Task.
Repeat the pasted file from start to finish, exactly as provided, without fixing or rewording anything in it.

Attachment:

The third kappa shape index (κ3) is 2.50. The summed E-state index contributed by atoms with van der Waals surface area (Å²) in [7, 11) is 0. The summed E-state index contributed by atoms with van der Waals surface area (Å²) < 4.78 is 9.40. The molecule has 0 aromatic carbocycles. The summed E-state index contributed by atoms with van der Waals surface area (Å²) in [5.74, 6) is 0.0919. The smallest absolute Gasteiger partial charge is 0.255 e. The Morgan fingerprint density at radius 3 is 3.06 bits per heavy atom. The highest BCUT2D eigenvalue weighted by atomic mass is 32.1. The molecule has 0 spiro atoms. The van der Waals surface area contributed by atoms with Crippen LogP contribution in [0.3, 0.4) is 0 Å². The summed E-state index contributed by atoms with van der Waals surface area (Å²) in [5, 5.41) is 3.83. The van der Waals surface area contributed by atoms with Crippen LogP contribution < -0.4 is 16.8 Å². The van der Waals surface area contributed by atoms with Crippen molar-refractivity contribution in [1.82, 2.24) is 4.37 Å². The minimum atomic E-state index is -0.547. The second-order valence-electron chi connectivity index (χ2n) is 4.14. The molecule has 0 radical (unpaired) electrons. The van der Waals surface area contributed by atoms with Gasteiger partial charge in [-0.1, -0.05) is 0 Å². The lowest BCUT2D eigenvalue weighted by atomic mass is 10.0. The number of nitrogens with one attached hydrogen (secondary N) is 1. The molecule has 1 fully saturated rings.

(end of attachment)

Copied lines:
The third kappa shape index (κ3) is 2.50. The summed E-state index contributed by atoms with van der Waals surface area (Å²) in [7, 11) is 0. The summed E-state index contributed by atoms with van der Waals surface area (Å²) < 4.78 is 9.40. The molecule has 0 aromatic carbocycles. The summed E-state index contributed by atoms with van der Waals surface area (Å²) in [5.74, 6) is 0.0919. The smallest absolute Gasteiger partial charge is 0.255 e. The Morgan fingerprint density at radius 3 is 3.06 bits per heavy atom. The highest BCUT2D eigenvalue weighted by atomic mass is 32.1. The molecule has 0 spiro atoms. The van der Waals surface area contributed by atoms with Crippen LogP contribution in [0.3, 0.4) is 0 Å². The summed E-state index contributed by atoms with van der Waals surface area (Å²) in [5, 5.41) is 3.83. The van der Waals surface area contributed by atoms with Crippen LogP contribution < -0.4 is 16.8 Å². The van der Waals surface area contributed by atoms with Crippen molar-refractivity contribution in [1.82, 2.24) is 4.37 Å². The minimum atomic E-state index is -0.547. The second-order valence-electron chi connectivity index (χ2n) is 4.14. The molecule has 0 radical (unpaired) electrons. The van der Waals surface area contributed by atoms with Gasteiger partial charge in [-0.1, -0.05) is 0 Å². The lowest BCUT2D eigenvalue weighted by atomic mass is 10.0. The number of nitrogens with one attached hydrogen (secondary N) is 1. The molecule has 1 fully saturated rings.